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Anne K Moore

Poinsettias are the most finicky of plants when it comes to saving them and getting those beautiful colors to return.  Most gardeners who have tried to keep them from year to year end up buying new and composting them after the holidays.  These held-over plants just never perform like the greenhouse professionally grown plants. 

Many gardeners, me included, believe they will have better luck.  They will want to try for a repeat show at least once in their lifetime, so here's how:

September is not too early to get your Christmas plants ready to flower.  Poinsettias outdoors should move indoors before the first frost.  Bringing them in before turning the heat on helps the plants acclimate more quickly to the drier enclosed air.

Keep the poinsettia away from heat vents, leaky windows, and outside doorways.  Heavy air movement, from leaks, heat vents, or doors opening and closing can dry out the leaves and soil.  Leaves will drop every time the plant dries out. 

Leaves will also drop if the plant is kept too wet.  Try for middle moist ground.  Damp soil all of the time, but not wet, will keep a poinsettia happy.  Small plants growing in small pots usually need watering once a day indoors in the dry heat.  Large pots might survive on water every other day.

Poinsettia flowers are trivial little yellow affairs.  They cluster in the middle of colorful bracts, what we often think of as the flower petals.  In reality, these petals are colorful leaf-like structures that surround the tiny flowers.  The true poinsettia flower is an insignificant yellow affair right in the middle of each cloud of color.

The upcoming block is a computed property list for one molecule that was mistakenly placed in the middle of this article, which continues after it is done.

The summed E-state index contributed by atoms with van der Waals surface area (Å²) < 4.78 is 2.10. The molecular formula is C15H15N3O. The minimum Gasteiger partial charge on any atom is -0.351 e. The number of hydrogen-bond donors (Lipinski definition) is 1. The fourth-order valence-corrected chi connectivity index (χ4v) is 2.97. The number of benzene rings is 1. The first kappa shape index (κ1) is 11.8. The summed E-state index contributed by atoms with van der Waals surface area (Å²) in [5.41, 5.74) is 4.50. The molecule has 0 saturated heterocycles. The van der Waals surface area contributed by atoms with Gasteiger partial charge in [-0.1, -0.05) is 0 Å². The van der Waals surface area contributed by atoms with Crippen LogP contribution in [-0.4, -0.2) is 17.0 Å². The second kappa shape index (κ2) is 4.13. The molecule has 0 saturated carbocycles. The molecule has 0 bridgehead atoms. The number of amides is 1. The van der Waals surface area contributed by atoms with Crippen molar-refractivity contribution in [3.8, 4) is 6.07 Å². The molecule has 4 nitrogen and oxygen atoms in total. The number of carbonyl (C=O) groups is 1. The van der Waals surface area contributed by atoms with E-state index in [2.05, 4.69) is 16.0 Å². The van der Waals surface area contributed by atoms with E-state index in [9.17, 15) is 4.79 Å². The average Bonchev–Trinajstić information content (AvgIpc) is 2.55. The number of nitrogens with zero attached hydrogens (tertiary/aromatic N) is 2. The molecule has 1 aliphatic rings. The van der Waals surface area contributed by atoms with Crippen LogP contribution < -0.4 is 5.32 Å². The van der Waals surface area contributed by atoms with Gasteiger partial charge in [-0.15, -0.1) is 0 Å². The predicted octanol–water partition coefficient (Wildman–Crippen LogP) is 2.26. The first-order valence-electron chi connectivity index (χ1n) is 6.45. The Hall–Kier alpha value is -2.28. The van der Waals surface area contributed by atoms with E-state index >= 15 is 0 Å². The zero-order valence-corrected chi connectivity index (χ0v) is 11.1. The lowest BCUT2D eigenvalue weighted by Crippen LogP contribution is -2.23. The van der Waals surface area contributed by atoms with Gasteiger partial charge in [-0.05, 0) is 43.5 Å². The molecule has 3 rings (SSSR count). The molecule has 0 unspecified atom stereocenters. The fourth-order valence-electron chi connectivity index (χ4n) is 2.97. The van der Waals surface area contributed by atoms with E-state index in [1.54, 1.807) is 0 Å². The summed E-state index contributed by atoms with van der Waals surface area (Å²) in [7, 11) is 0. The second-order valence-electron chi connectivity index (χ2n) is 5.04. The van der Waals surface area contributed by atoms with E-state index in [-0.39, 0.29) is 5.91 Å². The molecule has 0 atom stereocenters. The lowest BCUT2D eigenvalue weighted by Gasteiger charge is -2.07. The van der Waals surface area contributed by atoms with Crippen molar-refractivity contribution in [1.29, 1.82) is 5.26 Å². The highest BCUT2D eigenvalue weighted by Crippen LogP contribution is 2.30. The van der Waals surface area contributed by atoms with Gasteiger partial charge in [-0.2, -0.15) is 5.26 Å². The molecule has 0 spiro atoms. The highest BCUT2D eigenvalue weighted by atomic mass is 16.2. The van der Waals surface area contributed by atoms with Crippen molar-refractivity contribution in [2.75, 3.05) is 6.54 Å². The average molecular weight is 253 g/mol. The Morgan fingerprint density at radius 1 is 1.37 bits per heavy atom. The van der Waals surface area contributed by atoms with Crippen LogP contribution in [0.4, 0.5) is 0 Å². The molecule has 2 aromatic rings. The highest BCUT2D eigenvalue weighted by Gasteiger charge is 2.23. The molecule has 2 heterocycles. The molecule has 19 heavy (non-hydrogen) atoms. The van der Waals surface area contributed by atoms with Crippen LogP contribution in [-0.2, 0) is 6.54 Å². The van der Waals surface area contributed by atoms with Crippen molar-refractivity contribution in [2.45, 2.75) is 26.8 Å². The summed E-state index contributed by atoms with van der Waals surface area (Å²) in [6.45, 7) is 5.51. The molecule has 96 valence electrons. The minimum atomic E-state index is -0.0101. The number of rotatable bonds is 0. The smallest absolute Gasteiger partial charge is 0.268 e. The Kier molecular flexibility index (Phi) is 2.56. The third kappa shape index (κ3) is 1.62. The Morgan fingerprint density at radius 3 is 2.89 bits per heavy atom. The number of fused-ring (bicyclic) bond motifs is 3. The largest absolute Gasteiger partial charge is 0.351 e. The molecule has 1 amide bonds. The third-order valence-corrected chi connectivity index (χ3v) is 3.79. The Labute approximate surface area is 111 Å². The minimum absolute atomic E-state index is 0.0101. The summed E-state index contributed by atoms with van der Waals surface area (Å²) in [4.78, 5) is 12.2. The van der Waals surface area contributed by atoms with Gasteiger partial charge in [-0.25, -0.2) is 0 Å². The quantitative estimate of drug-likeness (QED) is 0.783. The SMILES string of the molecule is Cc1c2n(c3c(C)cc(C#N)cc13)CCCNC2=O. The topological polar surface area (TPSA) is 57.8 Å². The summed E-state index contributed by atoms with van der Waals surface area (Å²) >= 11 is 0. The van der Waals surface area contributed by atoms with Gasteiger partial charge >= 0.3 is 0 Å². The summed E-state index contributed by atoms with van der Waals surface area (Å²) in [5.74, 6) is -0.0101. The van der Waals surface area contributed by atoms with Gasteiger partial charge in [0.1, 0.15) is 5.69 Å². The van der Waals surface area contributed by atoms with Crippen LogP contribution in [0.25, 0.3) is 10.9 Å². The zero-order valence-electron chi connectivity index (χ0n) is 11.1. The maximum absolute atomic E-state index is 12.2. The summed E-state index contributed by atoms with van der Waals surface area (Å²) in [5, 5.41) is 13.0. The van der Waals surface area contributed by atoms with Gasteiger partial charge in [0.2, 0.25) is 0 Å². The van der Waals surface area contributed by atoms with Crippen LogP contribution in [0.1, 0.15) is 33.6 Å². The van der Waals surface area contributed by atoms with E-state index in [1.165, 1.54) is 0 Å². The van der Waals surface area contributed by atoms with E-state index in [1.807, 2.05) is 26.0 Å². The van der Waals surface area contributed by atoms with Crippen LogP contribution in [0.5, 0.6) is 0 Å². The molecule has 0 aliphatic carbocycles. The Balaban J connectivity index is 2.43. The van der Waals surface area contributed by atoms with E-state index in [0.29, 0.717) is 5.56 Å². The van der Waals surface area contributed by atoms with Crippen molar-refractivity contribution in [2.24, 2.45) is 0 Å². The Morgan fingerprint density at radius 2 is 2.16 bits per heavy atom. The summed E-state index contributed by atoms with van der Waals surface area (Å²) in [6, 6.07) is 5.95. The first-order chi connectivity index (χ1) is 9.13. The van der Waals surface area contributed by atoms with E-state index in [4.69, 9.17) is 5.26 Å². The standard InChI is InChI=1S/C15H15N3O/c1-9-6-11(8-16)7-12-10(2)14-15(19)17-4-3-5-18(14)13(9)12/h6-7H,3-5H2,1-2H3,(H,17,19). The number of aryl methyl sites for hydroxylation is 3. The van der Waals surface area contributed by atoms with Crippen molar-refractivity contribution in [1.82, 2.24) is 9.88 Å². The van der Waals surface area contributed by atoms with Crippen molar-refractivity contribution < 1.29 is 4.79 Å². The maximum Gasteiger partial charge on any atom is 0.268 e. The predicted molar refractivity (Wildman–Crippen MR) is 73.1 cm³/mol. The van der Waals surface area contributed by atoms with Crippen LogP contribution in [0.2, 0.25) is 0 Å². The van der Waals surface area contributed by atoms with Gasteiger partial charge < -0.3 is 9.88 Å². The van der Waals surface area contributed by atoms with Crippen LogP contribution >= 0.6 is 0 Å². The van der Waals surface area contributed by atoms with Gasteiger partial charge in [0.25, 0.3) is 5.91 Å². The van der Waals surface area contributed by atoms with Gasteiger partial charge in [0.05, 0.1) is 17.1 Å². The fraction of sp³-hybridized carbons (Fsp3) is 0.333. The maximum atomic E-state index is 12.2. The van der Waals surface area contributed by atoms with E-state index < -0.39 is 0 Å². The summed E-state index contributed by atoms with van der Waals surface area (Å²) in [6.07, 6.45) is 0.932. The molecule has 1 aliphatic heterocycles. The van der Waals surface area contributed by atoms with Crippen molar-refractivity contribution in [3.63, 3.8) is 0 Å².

Poinsettia (Euphorbia pulcherrima) has been, and still is, listed as a poisonous plant in many places.  An Ohio State University study proved otherwise some years ago and numerous other studies have confirmed their non-poisonous nature.  Poinsettias are actually quite safe, as safe as any houseplant might be.  As with all plants, you will want to discourage children, pets, and weird adults from eating any part of it as it can cause stomach upset.  The milky sap that oozes from injuries to the branches can also cause skin irritation.  

Some of us gardeners are more obsessive than others.  If you want to get your poinsettia to re-bloom, you do have to be fanatical about putting it to bed every night.  It won't complain, as teenagers do.  Just cover it with a dark cloth or move it into a closet at 5:00 p.m.  Temperature is also important.  For its deep sleep, the temperature should be around 50 degrees F.

Wake it up every morning at 7:45 a.m. and move it into indirect light in a room with temperatures in the 65-70 degree F. range.  Let it bask in this twilight all day.  A Poinsettia requires at least nine hours of light every day to set its tiny buds and colorful bracts.  If it gets more than fourteen hours, it will remain a green plant and won't perform its colorful show.

The poinsettia I saved last January was a miniature that stayed fresh looking the whole season.  The large beauties suffered all of the holiday indignities of indoor heat and dryness.  They went on the compost pile last February.  The little one just looked too precious so I moved it outdoors in part shade after the last frost.

Since its repositioning indoors a week ago, it is already suffering relocation shock.  I am not as obsessive as I should be.  I sometimes forget the daily water.  It has dropped leaves from the stress of drying out.  It suffers along with me in a 73-degree room day and night.  I do not shuffle my plant off to bed or have it suffer the indignity of a bag over its head at nightfall.  It stays in an unused room with natural light.  If you want success, you should do as I say, not as I do.   

Since there are so many beautiful colors and forms every year, I prefer to treat my poinsettia plants as annuals and discard them when they finish their display and/or drop all of their leaves.  That is, until a precocious one comes along, like this little guy, to charm me into trying a rescue just one more time.

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